Future home buyers looking to settle in Moore County are finding their choices are limited, mirroring a nationwide trend of low housing inventory.
The delays caused by COVID-19 restrictions could lead to an even greater pent-up demand in the next few months.
“The market is steady right now, overall,” said Kristi Snyder, board president of the MidCarolina Regional Association of Realtors. “But it is not a strong market because of the low inventory. That means one side is stressed and the other side is not.”
The stress is prompting buyers, particularly military families relocating to this area, to take somewhat drastic steps. Many have purchased houses without ever stepping foot in Moore County, others find themselves competing against multiple offers at or above asking prices.
Snyder, who arrived in the Sandhills in 2011 courtesy of a military move with her husband, has placed five houses under contract “sight unseen” by buyers in recent days. The owner of Everything Pines Partners Real Estate has relied on virtual technology and plenty of photographs to showcase homes for clients.
Looking ahead, she foresees a busy summer. The temporary hold on military permanent change-of-station (PCS) moves that was announced in March is set to expire at the end of June.
“Spring is our busiest time,” Synder said. “We are kind of having a delayed entry point for buyers and sellers because of the pandemic. People who are coming and going are feeling the same effect.”
But Moore County remains appealing to buyers outside the military influence, including young retirees and other professionals attracted to the region’s quality of golf and recreation.
“Our sweet spot for houses is the $325,00-$375,000 range,” she added. “They are just flying off the market. And that is in all areas. We are coming together as a community rather than where we used to be little municipalities.”
Her advice to homeowners who might be thinking of selling: the housing shortage is bigger than the pandemic.
“I have 10 buyers looking right now who all expect to be coming here in June,” Synder said. “They are excited to move to Moore County and are excited for more choices. We are grasping at straws to try and find housing and that is why you see growth happening.”
Kay Beran, senior managing broker for Berkshire Hathaway HomeServices Pinehurst Realty Group, works primarily with clientele in the upper age ranges.
She said there was a downturn in listings and contracts closed in April, as a result of COVID-19 and the cumulative nature of real estate in general.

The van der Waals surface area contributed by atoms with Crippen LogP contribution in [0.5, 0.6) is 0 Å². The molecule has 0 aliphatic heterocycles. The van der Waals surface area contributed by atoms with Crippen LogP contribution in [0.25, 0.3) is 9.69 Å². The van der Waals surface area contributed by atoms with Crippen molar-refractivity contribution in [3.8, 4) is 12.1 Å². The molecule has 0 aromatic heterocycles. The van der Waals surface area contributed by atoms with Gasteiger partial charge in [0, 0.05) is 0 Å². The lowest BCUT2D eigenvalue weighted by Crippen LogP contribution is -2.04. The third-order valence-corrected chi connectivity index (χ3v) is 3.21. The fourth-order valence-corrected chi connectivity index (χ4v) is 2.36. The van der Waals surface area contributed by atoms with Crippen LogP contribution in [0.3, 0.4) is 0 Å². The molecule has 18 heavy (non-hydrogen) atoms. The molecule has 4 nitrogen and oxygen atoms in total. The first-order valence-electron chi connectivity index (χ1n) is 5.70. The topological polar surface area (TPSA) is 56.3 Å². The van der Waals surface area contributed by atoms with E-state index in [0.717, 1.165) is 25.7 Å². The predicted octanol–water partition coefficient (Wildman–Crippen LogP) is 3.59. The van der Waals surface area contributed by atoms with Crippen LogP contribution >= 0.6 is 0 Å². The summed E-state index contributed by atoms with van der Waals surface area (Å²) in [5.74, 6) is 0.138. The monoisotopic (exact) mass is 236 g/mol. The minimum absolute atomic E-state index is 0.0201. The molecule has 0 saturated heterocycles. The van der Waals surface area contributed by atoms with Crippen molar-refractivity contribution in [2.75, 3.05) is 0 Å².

“We are in the process, now, of regrouping,” Beran said. “There is a shortage in certain price points, especially the $250,000-$350,000 range. That is probably the best area where we will see a comeback. Like all other critical commercial purchases, eventually people will want to get back in there and we have a lot of good things happening here.”
Like other agents, she is working virtually and has sold homes “sight unseen” to buyers unable to travel to Moore County prior to their anticipated move.
However, she is cautiously optimistic about the future. The global pandemic and resulting stay-at- order enacted in North Carolina have wreaked havoc on the economy and the long-term impacts are difficult to ascertain.
“We will probably have to get through the second quarter and maybe the start of the third quarter with less activity,” Beran said.”Not that Moore County is a mirror of activity in more metropolitan areas, because we have so many good things going for us in terms of desirability.
“We are not seeing people bailout out of second home properties. At this point, people are coming here. They feel safer and we’ve had the luxury to go out and use recreational facilities far more than some other areas.”
Her advice to homebuyers if they see something good that comes on the market: move quickly.
Angela Thompson with Angela Thompson Group, part of the Keller Williams Realty Pinehurst Market Center, is a Moore County native and was named Best Real Estate Agent in the 2019 Best of the Pines. Most of her team’s clientele are military families moving to the area.
“We had been shifting to a seller’s market before,” Thompson said.” Now, we are very much in a seller’s market completely. Buyers are having to act really fast. Gone are the days of being able to say, “let me sleep on it.”
Thompson estimated her sales are up 28 percent over this time last year.
“We are blessed right now,” she said. “But I’ve told my team that 90 to 120 days from now, we could be experiencing the downtown we are seeing in other businesses right now. There could also be new issues like more foreclosures or short sales. We are watching the economy very closely.”